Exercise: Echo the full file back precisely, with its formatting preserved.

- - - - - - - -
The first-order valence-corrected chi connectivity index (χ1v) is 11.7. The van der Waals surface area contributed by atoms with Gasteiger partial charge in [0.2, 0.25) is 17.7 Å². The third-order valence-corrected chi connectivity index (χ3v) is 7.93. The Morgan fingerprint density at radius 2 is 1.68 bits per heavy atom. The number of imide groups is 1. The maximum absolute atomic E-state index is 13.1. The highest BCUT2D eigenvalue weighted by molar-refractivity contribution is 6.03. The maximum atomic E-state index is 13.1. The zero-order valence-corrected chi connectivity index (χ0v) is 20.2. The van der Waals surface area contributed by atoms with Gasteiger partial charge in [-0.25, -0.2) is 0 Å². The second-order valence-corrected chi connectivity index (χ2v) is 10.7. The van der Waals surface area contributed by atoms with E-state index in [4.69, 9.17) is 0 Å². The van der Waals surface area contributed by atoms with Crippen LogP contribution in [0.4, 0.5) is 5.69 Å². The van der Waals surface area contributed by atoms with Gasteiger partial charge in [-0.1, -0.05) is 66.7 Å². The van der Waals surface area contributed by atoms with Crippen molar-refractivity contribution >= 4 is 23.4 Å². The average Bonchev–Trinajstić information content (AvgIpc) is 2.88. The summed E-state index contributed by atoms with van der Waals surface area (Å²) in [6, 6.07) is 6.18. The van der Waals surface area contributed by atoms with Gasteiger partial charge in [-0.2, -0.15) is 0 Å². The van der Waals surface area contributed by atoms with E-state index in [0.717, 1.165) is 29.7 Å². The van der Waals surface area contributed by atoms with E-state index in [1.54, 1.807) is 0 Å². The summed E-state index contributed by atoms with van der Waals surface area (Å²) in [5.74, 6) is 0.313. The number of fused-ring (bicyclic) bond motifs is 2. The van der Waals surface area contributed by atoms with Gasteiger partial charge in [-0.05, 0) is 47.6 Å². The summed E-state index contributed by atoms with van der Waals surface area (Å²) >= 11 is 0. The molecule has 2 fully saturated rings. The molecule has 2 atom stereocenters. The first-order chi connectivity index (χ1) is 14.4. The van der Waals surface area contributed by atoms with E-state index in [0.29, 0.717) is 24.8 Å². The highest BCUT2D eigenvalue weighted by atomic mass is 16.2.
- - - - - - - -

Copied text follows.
The first-order valence-corrected chi connectivity index (χ1v) is 11.7. The van der Waals surface area contributed by atoms with Gasteiger partial charge in [0.2, 0.25) is 17.7 Å². The third-order valence-corrected chi connectivity index (χ3v) is 7.93. The Morgan fingerprint density at radius 2 is 1.68 bits per heavy atom. The number of imide groups is 1. The maximum absolute atomic E-state index is 13.1. The highest BCUT2D eigenvalue weighted by molar-refractivity contribution is 6.03. The maximum atomic E-state index is 13.1. The zero-order valence-corrected chi connectivity index (χ0v) is 20.2. The van der Waals surface area contributed by atoms with Gasteiger partial charge in [-0.25, -0.2) is 0 Å². The second-order valence-corrected chi connectivity index (χ2v) is 10.7. The van der Waals surface area contributed by atoms with E-state index in [4.69, 9.17) is 0 Å². The van der Waals surface area contributed by atoms with Crippen LogP contribution in [0.4, 0.5) is 5.69 Å². The van der Waals surface area contributed by atoms with Gasteiger partial charge in [-0.1, -0.05) is 66.7 Å². The van der Waals surface area contributed by atoms with Crippen molar-refractivity contribution >= 4 is 23.4 Å². The average Bonchev–Trinajstić information content (AvgIpc) is 2.88. The summed E-state index contributed by atoms with van der Waals surface area (Å²) in [6, 6.07) is 6.18. The van der Waals surface area contributed by atoms with Gasteiger partial charge in [-0.2, -0.15) is 0 Å². The van der Waals surface area contributed by atoms with E-state index in [0.717, 1.165) is 29.7 Å². The van der Waals surface area contributed by atoms with E-state index in [1.54, 1.807) is 0 Å². The summed E-state index contributed by atoms with van der Waals surface area (Å²) in [5.74, 6) is 0.313. The number of fused-ring (bicyclic) bond motifs is 2. The van der Waals surface area contributed by atoms with Gasteiger partial charge in [-0.05, 0) is 47.6 Å². The summed E-state index contributed by atoms with van der Waals surface area (Å²) >= 11 is 0. The molecule has 2 fully saturated rings. The molecule has 2 atom stereocenters. The first-order chi connectivity index (χ1) is 14.4. The van der Waals surface area contributed by atoms with E-state index in [0.29, 0.717) is 24.8 Å². The highest BCUT2D eigenvalue weighted by atomic mass is 16.2.